SUNY Cortland pauses in-person instruction after outbreak of COVID-19

By Alex Findijs
9 October 2020

The State University of New York (SUNY) at Cortland has become the third SUNY school to pause in-person instruction due to outbreaks of COVID-19. The Cortland outbreak follows the shutdown of the SUNY Oneonta campus on September 3 and a two-week halt to in-person classes at SUNY Oswego, announced on September 18.

Since September 26, 101 students have tested positive at Cortland. The school has seen a total of 235 cumulative cases out of 6,800 students since the start of the semester. Cortland will reportedly halt in-person instruction for two weeks.

State University of New York at Cortland (Credit: SUNY Cortland)

While SUNY administrators were quick to blame student gatherings for the outbreaks at Oneonta and Oswego, Cortland officials have been unable to pinpoint a source of the outbreak. On Monday, SUNY Chancellor Jim Malatras admitted that “there’s no clear issue arising from off-campus activity.”

The fact that Cortland students were not gathering in unsafe conditions and were not violating guidelines—as SUNY has accused students of doing at other campuses—is confirmation of the analysis by the World Socialist Web Site (WSWS) that there is no safe way to reopen schools for face-to-face instruction.

To date, more than 2,282 SUNY students statewide have contracted the virus. The consequences of this growing number of cases could be dire. The long-term health complications of even mild cases of COVID-19 are still unclear, but the CDC has reported cases of myocarditis, the inflammation and damage of the heart muscle, in young people. The most severe effects are still more common in older patients with existing health problems, but research from the Mayo Clinic has recorded “lasting damage to the heart muscle, even in people who experienced only mild COVID-19 symptoms.”

Regarding COVID-19’s effects on the brain, the Mayo Clinic has also noted that young people can also suffer from “strokes, seizures and Guillain-Barré syndrome—a condition that causes temporary paralysis.” In fact, it is suspected that a 19-year-old Appalachian State University student, Chad Dorrill, died last week as a result of COVID-19 triggering an undetected case of Guillain-Barré syndrome. COVID-19 may also increase the risk of a person developing Parkinson’s disease and Alzheimer’s.

The risk is not just to SUNY students. Following the outbreak in Oneonta, 228 people became infected in Otsego county, where the school is located. Similarly, in Oswego county, 241 people contracted the virus after SUNY Oswego reopened for the semester. This threat of transmission to and from campuses and the surrounding communities could affect almost everyone in New York, as 95 percent of all New Yorkers live within 30 miles of a SUNY school.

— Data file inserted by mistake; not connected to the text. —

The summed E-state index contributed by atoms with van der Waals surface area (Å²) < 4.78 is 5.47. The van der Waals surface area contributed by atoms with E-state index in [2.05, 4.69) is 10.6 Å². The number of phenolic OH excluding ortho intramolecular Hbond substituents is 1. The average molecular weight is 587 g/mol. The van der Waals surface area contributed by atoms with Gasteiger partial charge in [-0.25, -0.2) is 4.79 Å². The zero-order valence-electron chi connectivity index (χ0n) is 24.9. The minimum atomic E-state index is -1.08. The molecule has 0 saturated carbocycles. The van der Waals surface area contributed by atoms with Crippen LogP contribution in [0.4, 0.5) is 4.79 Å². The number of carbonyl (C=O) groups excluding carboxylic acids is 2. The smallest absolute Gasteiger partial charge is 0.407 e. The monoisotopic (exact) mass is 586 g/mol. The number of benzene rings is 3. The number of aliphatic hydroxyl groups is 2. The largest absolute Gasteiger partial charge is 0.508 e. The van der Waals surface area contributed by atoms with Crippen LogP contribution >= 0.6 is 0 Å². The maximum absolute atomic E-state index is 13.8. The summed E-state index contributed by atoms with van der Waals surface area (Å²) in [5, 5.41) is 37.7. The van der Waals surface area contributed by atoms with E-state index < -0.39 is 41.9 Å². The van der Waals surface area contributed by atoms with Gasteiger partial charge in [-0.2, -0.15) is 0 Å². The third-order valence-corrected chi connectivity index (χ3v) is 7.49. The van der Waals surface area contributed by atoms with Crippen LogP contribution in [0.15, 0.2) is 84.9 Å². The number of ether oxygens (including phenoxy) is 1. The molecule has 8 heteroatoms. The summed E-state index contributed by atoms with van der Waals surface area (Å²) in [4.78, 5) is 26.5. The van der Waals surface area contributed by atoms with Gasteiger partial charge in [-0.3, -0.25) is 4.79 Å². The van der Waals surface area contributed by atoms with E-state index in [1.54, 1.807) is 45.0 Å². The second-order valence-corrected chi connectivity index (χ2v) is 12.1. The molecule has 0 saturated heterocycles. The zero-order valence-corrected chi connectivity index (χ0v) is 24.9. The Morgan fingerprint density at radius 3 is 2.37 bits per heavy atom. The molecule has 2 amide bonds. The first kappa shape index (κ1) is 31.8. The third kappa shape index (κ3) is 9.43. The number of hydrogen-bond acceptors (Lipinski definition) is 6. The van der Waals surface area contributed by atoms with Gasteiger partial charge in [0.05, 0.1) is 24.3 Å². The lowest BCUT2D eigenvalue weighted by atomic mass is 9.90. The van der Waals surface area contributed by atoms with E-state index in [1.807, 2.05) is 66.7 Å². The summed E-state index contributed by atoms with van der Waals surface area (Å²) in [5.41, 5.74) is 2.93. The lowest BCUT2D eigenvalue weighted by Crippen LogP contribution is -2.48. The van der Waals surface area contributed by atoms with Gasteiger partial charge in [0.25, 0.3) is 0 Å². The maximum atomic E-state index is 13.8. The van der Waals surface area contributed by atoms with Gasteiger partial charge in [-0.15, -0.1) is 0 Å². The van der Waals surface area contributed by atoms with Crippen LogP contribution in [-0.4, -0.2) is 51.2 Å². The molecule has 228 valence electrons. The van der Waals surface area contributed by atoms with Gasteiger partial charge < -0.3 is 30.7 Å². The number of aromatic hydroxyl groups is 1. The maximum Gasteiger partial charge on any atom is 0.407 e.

The responsibility for these infections lies with the Democratic Party-run state government and the SUNY Board of Trustees, which has deep ties to the Democrats. The opening of college campuses is also being used as the justification for opening K-12 schools, which is part of the drive to fully reopen the economy by Governor Andrew Cuomo and his Democratic colleagues and Republican counterparts across the country.

Desperate to avoid all responsibility and blame, the SUNY system has taken to attacking students as “irresponsible” and blaming all cases on them. SUNY Cortland President Erik Bitterbaum has already stated that several students have been punished for violating guidelines, but did not provide details.

Bitterbaum warned that students accused of violating guidelines will “face immediate academic and housing suspension and possible dismissal, loss of athletic eligibility, and ineligibility for admission at every other SUNY college.” This is in line with SUNY’s new standardized punishments, which range from full-year suspension to expulsion and even criminal prosecution.

Additionally, SUNY Chancellor Malatras appointed the Commissioner of SUNY University Police, Frank Lawrence, to work with Cortland University police on safety protocol enforcement. The mobilization of police units and collaboration of universities with local police forces is a concerning development. In Oswego, SUNY and local police coordinated to conduct patrols and door-to-door inspections of student neighborhoods and homes. Cortland may be seeking to implement similar repressive measures that will ultimately be aimed at suppressing protests and strikes in the area.

The outbreak at Cortland is another consequence of the drive to reopen schools and the economy. More students and community members will become sick throughout the country as the semester continues into winter. The WSWS urges students and workers who want to fight against the reckless reopening of schools and victimization of students and workers to join the Educators Rank-and-File Safety Committee.

 

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